As the children of their nephew Jimmy’s class sat listening to the Dooley Brothers Band (DBB) perform one night at St. Luke School a few years back, some may have registered the fact that the four talented men who played for them had once attended that very school decades before. Somebody probably mentioned it in introducing them. But what the youngsters may not have realized was that they were listening to the most successful group of musicians ever to grow up in River Forest.
When Joe Dooley, the founding older sibling, was forced by a stroke to retire from performance in 2007, the DBB had already given more than 4,000 performances – everywhere from the annual Taste of Chicago to concerts in Ireland. But Joe, Bill, Jim and Mike never lost touch with their roots in Oak Park (where all four of the brothers attended Fenwick High School) and River Forest, turning up again and again, by popular demand, at places like Scoville Park, Keystone Park, Healy’s and Goldyburgers in Forest Park.
“Joe was an incredible talent, a great musician and entertainer” said Goldyburgers’ Mike Sullivan, “and a great friend.”
And when Joe died last month at the age of 70, the story of his and his brothers’ growing up at the family home, 616 Clinton Place (Jim still lives there and the other two are in the area) was on many lips. Joe loved to perform the old Irish ballads like “Odd Fellows Hall” and “Dan O’Brien’s Raffle,” which they learned at the knee of their grandfather, T.W. McMullin, in whose house they lived. By then in his 80s, he had himself performed these same popular story songs in Strening’s Saloon on Blue Island Avenue in the 1890s before moving his family to the still sparsely settled village west of Oak Park.
As a boy, Joe rode the elm-lined streets of River Forest on his bicycle. On summer nights, he played baseball with his brothers all day and into the gloaming at Cummings Square Park. Back on Clinton Place, they would sit on the screened-in porch, watching the fireflies and singing songs ranging from “Down by the Old Mill Stream” to Elvis Presley’s “Hound Dog” – the real start, he maintained, of the Dooley Brothers Band.
Joe’s broad musical tastes were formed early. From their mother, Avis, a self-taught piano player, he and his brothers learned to love the catchy melodies and playful lyrics of the 1920s and ’30s. Their oldest brother, Tom, home from college, led them in Weavers’ renditions of “Irene Goodnight” and “When the Saints Go Marchin’ In.” Dennis, who sang in an amateur barbershop quartet, taught them four-part harmony.
The first time Joe ever saw a saxophone “in the flesh,” he liked to recall, was in a church basement on Harlem Avenue to which he and his brothers were lured one summer night in the early 1950s by the prospect of live music. He learned to play the sax himself as a member (1958–1962) of the Fenwick High School band, and taught himself guitar while guarding the bank across from the Lake Theatre as a night watchman, a job he had taken to help pay his way through Loyola University.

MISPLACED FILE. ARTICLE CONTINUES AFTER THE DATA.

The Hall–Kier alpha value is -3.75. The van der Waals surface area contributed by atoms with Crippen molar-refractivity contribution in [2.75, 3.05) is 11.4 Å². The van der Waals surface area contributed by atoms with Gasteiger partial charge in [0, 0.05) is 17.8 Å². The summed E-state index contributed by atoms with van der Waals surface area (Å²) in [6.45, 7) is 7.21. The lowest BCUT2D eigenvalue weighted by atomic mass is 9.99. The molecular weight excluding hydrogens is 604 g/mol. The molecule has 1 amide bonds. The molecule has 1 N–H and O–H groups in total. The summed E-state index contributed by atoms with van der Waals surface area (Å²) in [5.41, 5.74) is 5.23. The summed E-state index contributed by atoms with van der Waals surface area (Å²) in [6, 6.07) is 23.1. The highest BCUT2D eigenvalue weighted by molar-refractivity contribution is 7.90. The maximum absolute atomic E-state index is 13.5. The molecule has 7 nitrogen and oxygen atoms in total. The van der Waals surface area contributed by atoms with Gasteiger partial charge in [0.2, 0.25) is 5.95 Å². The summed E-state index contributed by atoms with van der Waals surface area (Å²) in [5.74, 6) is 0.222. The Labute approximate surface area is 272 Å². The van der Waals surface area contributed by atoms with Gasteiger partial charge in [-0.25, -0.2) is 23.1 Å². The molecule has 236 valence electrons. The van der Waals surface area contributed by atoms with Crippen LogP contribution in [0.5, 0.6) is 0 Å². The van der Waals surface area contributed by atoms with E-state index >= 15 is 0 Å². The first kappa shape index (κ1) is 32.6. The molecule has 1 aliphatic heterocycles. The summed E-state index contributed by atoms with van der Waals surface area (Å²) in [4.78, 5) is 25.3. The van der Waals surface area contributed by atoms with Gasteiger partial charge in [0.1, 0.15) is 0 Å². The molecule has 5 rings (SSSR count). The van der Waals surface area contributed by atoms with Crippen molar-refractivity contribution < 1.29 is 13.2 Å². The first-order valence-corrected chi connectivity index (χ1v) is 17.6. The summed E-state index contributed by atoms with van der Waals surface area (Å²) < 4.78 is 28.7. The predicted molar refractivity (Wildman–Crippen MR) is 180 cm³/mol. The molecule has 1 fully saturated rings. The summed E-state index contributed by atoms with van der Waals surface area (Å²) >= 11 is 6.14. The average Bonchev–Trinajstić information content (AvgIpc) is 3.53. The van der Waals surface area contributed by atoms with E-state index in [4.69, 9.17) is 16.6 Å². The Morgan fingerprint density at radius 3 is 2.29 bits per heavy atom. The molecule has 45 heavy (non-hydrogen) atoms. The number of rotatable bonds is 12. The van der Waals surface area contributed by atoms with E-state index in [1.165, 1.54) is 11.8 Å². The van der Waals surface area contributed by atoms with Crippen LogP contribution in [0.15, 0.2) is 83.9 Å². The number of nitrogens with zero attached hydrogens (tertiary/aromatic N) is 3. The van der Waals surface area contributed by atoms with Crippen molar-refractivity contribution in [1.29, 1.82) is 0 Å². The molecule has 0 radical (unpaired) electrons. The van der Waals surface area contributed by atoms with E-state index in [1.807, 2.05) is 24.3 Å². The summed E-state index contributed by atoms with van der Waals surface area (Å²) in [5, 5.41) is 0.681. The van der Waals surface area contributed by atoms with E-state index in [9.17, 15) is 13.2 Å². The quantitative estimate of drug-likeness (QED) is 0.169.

Joe’s exuberant sax can be heard on the band’s recording of “Yes It’s Me and I’m In Love Again!” the early R&B classic made famous by Antoine “Fats” Domino, on the Dooley Band’s Black Sunshine CD. And you can hear Joe playing guitar and singing a wistful song he himself wrote on a hill in Ireland, “I Guess We’ll Never Know,” on a YouTube tribute to the musician that features images from his long and successful career. One of Joe’s loveliest compositions, which he performs on the band’s vinyl LP, A Place in My Heart, is the tender “Song by the Sea.”
On their collection of Irish ballads, The Road to Lisdoonvarna (all of the brothers’ CDs are available at dooleybrothers.com or amazon.com), Joe and brothers perform tunes they heard as kids drifting from the basement of the house next door at 612 Clinton Place, where their other grandfather, Tommy Dooley of County Clare, sat alone playing his fiddle. (After his hands were injured in a dramatic rescue he made as a fireman shortly before WWI, Tommy never played in public again.)
Joe taught himself to play the 36-string autoharp and a host of exotic percussion instruments he fell in love with when the band stopped at several ports in the Caribbean while performing as the house band on a cruise. Check out “Jamaica Farewell” (and Joe’s solo vocal) on Glad Magic.
“He was a gentle soul,” Bill FitzGerald (owner of FitzGerald’s Nightclub in Berwyn, where the Dooley Brothers performed every St. Patrick’s Day for more than 30 years) told the Chicago Tribune when Joe Dooley died in November. “He was talented and charming [and] for years brought the sheer joy of music to audiences here and all around Chicago.”
Dennis Dooley spent his entire career as a journalist and editor. He notes that a full page is devoted to his brother Joe in the new issue of the Irish American News (which has an inset photo of him on its cover).